Stewart’s Tiburon (gray) Cima screen material was not tested here. It does claim advantages in a room with imperfect light control, but don’t expect miracles. Keep in mind that while some screens are more efficient than others in rejecting ambient light, in my experience, the best performance you can get from any projector will be in a fully darkened room, preferably with a white screen having a gain of no more than 1.5.
We requested a fixed Cima Neve (white), 16:9, 96-inch-wide (110-inch-diagonal) screen for review. Setup was relatively straightforward, which in this case involved assembling the frame and stretching the screen to fit. If you have no experience at this, however, you might wish to seek out someone who does. Screens are delicate animals, and the setup phase entails the greatest risk of damage they’re likely to encounter during their lifetime, short of a shoe impact halfway through Twilight.
Apart from the issue of screen height preference, as mentioned earlier, there are only a few vital things you can ask of a screen, particularly if it isn’t motorized or perforated—and our sample was neither. Is the gain appropriate? Is the surface flat and uniform? And most important, given a good projector, can it produce a compelling picture?
Our Cima met all of these requirements and then some. I used it with a JVC DLA-X35B projector with less than 10 hours on its lamp. The projector was used in its out-of-box 6500K color temperature setting, since doing a full calibration on a projector with this little time on its lamp is pointless. Even so, the color was superb, the resolution crisp, and the image plenty bright enough with the projector’s manual iris set to –6 in the low lamp setting. With the gamma at 2.3, the picture was richly saturated and detailed. The color was visibly uniform across the screen. The only uniformity issue I saw, when seated at the left side of the screen and viewing a full field test pattern, was a subtly lower brightness on the far side. The latter is common, in my experience, in all screens having even a small amount of gain, but it was virtually invisible with the Cima on normal program material.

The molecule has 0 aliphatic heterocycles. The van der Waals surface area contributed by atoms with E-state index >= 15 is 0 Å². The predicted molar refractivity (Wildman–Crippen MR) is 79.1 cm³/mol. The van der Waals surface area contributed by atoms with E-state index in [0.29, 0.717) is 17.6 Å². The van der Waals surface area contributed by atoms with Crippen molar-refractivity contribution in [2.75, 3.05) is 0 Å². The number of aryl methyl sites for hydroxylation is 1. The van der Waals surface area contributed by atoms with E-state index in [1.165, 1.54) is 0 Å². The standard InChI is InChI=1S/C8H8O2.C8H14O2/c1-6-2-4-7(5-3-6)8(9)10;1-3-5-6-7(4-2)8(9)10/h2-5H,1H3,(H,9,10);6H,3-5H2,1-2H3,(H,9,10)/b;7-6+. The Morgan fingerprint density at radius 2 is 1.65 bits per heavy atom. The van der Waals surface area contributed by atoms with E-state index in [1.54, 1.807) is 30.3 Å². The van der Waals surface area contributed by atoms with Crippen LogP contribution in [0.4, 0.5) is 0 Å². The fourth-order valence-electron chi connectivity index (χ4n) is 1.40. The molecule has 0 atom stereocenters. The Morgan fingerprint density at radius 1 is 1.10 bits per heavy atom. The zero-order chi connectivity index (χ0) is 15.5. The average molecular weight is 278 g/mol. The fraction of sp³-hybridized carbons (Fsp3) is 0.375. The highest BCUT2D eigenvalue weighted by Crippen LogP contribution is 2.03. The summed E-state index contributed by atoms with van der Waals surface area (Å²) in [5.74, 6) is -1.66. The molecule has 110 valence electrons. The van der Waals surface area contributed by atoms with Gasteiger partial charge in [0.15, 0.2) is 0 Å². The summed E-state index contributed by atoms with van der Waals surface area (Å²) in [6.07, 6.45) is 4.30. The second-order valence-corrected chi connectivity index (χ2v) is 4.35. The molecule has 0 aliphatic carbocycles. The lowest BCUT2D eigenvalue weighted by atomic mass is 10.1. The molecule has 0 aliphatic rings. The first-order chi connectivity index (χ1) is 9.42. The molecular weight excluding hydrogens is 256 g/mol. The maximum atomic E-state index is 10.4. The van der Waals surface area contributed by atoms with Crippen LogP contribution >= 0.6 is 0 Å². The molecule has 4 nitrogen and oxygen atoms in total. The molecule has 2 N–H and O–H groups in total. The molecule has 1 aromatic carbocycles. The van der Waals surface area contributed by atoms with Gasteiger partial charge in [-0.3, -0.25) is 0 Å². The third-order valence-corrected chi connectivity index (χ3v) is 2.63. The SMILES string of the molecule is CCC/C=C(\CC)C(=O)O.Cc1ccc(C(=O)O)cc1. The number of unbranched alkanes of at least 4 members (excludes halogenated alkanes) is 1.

The Cima certainly offers excellent picture quality, but how does it compare to Stewart’s StudioTek 130, the latter a popular option for home theaters? Since it was impractical during the review period to review the fixed-frame Cima screen in my home theater and compare it there with my similarly sized (but retractable) StudioTek 130, I set up the Cima in our studio. We have a fixed-frame, 118-inch-wide StudioTek 130 there, but I restricted the image on the latter to a width of 96 inches to keep the playing field even.
One disadvantage in such a comparison is that there is no practical way to compare two screens directly. Even with the screens side by side, you’d need two absolutely identical projectors, plus a way to block the light of one screen from falling onto the other, while at the same time making it possible for the viewer to see both simultaneously. For my testing, I needed to reposition either the projector or one of the screens between comparisons. I tried both, but either option took a minimum of 5 minutes.
This of course made the A/B comparison more of an A—Pause— B. Nevertheless, the result was effectively a dead heat. The StudioTek was a hair brighter, as you might expect given its higher gain, but this was easy to compensate for with a one-step change to the projector’s iris setting. The test convinced me that the only substantive differences between the Cima and the StudioTek 130 are the latter’s slightly higher gain and wider range of custom choices.
The Cima, at least in its non- perforated, Neve material tested here, is a superb projection screen. You can spend a lot more for the options offered in higher-priced models. But in the final analysis, what counts is the picture, and in that regard I found nothing whatsoever in the Cima to complain about.